Saturday 23 July 2022
Media statement in response to the WHO declaration of a Public Health Emergency of International Concern (PHEIC) for Monkeypox
Dr Josie Golding, Head of Epidemics and Epidemiology at Wellcome, said:
“Our world is growing increasingly vulnerable to outbreaks of infectious disease. The declaration of another Public Health Emergency of International Concern should serve as a stark reminder to world leaders of this modern reality, and the weaknesses in our collective ability to prepare and respond.
“With Monkeypox cases continuing to rise and spread to more countries, we now face a dual challenge: an endemic disease in Africa that has been neglected for decades, and a novel outbreak affecting marginalised communities. Governments must take this more seriously and work together internationally to bring this outbreak under control.
“Tried and tested public health measures including strengthened disease surveillance, contact tracing and equitable access to tests, treatments and vaccines for those most at risk is crucial. But governments must also support more research to understand why we are seeing new patterns of transmission, evaluate the effectiveness of our current tools and support the development of improved interventions.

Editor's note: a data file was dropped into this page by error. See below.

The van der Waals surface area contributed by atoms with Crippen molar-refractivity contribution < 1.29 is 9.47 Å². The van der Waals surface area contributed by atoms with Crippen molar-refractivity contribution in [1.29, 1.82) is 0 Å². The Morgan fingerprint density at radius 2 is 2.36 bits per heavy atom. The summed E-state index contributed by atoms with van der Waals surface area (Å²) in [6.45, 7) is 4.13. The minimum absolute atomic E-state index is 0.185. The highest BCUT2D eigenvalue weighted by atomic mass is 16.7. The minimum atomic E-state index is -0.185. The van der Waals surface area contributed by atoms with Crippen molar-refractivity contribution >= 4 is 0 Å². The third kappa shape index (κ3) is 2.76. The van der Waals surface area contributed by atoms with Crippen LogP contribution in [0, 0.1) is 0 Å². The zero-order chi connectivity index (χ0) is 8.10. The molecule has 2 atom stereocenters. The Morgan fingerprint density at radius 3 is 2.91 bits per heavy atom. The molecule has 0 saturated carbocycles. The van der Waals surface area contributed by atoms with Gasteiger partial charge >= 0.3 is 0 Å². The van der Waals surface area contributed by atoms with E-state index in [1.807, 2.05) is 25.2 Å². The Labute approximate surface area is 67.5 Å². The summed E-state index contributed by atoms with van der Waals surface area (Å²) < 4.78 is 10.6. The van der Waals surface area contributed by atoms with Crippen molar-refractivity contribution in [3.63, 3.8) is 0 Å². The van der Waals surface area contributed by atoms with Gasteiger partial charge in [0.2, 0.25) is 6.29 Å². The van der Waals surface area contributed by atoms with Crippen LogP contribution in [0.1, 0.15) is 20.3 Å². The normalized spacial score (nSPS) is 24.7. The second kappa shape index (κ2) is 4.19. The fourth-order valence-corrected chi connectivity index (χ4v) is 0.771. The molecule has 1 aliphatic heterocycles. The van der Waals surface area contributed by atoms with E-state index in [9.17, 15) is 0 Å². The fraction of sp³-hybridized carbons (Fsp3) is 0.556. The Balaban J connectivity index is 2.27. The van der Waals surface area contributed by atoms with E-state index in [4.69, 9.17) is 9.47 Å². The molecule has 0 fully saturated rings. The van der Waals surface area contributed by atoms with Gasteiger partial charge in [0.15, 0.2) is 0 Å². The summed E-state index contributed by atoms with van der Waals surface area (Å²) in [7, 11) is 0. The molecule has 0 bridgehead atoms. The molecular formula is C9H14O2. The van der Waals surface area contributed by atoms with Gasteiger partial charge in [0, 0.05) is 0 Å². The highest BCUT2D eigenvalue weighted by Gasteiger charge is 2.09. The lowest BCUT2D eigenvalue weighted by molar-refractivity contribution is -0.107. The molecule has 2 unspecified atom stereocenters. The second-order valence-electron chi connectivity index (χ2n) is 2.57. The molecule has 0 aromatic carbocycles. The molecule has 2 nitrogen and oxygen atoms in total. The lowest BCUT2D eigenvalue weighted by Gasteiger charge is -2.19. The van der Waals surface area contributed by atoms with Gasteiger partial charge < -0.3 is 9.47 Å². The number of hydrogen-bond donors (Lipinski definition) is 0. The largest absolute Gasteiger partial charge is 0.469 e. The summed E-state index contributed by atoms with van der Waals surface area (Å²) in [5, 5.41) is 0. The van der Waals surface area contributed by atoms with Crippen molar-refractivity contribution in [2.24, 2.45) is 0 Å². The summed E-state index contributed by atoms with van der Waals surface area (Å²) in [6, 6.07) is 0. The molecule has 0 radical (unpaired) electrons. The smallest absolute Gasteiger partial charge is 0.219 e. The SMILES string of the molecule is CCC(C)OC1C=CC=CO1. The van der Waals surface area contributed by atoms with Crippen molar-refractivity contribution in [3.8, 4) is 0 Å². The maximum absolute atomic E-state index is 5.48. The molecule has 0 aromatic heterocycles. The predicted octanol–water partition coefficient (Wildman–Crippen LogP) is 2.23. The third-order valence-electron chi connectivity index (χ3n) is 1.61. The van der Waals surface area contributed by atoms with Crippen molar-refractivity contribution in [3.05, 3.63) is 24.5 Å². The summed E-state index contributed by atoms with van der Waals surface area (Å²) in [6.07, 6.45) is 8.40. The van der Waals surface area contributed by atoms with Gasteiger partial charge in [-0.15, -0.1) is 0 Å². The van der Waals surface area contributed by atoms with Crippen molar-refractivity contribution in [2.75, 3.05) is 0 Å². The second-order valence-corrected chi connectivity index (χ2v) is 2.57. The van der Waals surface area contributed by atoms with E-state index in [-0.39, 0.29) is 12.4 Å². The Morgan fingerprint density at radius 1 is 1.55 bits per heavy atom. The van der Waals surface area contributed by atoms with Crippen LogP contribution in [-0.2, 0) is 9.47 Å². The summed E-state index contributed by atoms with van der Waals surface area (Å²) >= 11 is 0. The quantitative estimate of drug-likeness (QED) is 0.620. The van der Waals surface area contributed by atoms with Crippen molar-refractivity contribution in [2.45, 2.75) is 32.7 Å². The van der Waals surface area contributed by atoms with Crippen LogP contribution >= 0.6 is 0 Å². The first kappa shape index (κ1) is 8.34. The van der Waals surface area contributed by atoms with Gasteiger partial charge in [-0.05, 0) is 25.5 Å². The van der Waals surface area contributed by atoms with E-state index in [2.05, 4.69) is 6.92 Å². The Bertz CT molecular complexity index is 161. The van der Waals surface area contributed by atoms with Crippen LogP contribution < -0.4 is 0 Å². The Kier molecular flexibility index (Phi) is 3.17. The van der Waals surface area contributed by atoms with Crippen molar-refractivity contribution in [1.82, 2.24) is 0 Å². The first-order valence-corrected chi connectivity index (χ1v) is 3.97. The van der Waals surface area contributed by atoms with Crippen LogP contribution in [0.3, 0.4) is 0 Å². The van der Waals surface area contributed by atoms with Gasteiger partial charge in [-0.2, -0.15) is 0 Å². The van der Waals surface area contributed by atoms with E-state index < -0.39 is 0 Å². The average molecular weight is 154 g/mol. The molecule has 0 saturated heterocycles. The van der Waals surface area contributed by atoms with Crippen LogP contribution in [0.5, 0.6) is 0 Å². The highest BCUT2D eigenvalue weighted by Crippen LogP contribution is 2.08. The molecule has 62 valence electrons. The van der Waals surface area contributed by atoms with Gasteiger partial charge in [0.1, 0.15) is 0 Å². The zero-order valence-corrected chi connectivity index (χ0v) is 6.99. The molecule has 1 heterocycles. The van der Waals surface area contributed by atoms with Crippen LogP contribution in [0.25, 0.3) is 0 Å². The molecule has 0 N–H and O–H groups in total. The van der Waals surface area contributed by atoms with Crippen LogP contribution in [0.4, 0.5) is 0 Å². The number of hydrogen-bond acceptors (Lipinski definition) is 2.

“Without this swift and concentrated action, Monkeypox will continue to infect even more people unnecessarily and become established in more populations, including the risk of reverse spillover into animals. We cannot afford to keep waiting for diseases to escalate before we intervene.”
Saturday 25 June 2022
Media statement in response to the WHO Emergency Committee’s recommendation not to declare a Public Health Emergency of International Concern (PHEIC) for Monkeypox
Professor Gordon Dougan, Director of Infectious Disease at Wellcome, said:
“This outbreak is another reminder of our shared vulnerability to infectious disease. Rather than firefighting, we need to work internationally to prevent future infections like Covid and Monkeypox from escalating.
“Governments do not need to wait for an official declaration to begin acting in a coordinated and measured way. Where cases have been identified, rapid public health responses such as enhanced disease surveillance, contact tracing and self-isolation will be crucial. But with the virus continuing to spread, all countries must step up, integrate their preparations and help those with limited capability.
“The world must not repeat any mistakes of the past two years. Even though mass vaccination is not recommended, some nations have begun rushing to acquire doses. But while high income countries are now paying attention to this virus, Monkeypox has been affecting people in West and Central Africa for decades. And with new cases now being reported in other low- and middle-income countries, we must ensure that these lifesaving tools are equitably distributed to where they are needed most.
“If we are to control outbreaks earlier, we need governments, funders, regulators and industry to sustain momentum. This includes establishing clinical trials of the required scale and design for improved Monkeypox vaccines and treatments.
“The G7 Summit is a test for world leaders. The risk of new infectious diseases emerging and escaping out of control is rising. But by working together and implementing bold reforms, we can transform our global surveillance, research and manufacturing capabilities and deliver tests, treatments and vaccines to those who need them, saving as many lives as possible.”